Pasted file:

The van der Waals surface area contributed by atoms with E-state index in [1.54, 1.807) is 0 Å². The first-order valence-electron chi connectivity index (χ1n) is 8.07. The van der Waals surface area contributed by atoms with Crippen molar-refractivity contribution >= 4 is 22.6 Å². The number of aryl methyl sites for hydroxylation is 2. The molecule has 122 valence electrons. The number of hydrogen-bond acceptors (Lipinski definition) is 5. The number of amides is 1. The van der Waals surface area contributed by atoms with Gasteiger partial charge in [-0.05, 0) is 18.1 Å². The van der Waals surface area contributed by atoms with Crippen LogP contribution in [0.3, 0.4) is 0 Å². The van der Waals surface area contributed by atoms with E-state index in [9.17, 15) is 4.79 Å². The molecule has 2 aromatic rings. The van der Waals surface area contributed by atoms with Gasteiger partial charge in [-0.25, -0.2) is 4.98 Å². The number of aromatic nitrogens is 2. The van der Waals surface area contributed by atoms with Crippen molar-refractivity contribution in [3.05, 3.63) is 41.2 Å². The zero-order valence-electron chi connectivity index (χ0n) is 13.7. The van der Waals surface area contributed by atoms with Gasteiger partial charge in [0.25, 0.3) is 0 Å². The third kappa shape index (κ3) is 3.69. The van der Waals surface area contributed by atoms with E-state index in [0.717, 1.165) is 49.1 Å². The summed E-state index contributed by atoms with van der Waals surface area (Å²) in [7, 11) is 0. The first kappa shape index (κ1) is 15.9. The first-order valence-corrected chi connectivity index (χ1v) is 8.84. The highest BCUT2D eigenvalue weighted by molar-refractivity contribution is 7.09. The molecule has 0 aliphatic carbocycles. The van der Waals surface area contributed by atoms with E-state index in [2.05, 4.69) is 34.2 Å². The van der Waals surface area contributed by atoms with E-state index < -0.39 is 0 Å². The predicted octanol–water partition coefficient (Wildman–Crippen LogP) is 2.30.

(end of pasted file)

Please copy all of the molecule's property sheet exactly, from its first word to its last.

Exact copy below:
The van der Waals surface area contributed by atoms with E-state index in [1.54, 1.807) is 0 Å². The first-order valence-electron chi connectivity index (χ1n) is 8.07. The van der Waals surface area contributed by atoms with Crippen molar-refractivity contribution >= 4 is 22.6 Å². The number of aryl methyl sites for hydroxylation is 2. The molecule has 122 valence electrons. The number of hydrogen-bond acceptors (Lipinski definition) is 5. The number of amides is 1. The van der Waals surface area contributed by atoms with Gasteiger partial charge in [-0.05, 0) is 18.1 Å². The van der Waals surface area contributed by atoms with Crippen LogP contribution in [0.3, 0.4) is 0 Å². The van der Waals surface area contributed by atoms with E-state index in [9.17, 15) is 4.79 Å². The molecule has 2 aromatic rings. The van der Waals surface area contributed by atoms with Gasteiger partial charge in [-0.25, -0.2) is 4.98 Å². The number of aromatic nitrogens is 2. The van der Waals surface area contributed by atoms with Crippen molar-refractivity contribution in [3.05, 3.63) is 41.2 Å². The zero-order valence-electron chi connectivity index (χ0n) is 13.7. The van der Waals surface area contributed by atoms with Gasteiger partial charge in [0.25, 0.3) is 0 Å². The third kappa shape index (κ3) is 3.69. The van der Waals surface area contributed by atoms with E-state index in [0.717, 1.165) is 49.1 Å². The summed E-state index contributed by atoms with van der Waals surface area (Å²) in [7, 11) is 0. The first kappa shape index (κ1) is 15.9. The first-order valence-corrected chi connectivity index (χ1v) is 8.84. The highest BCUT2D eigenvalue weighted by molar-refractivity contribution is 7.09. The molecule has 0 aliphatic carbocycles. The van der Waals surface area contributed by atoms with E-state index in [2.05, 4.69) is 34.2 Å². The van der Waals surface area contributed by atoms with E-state index < -0.39 is 0 Å². The predicted octanol–water partition coefficient (Wildman–Crippen LogP) is 2.30.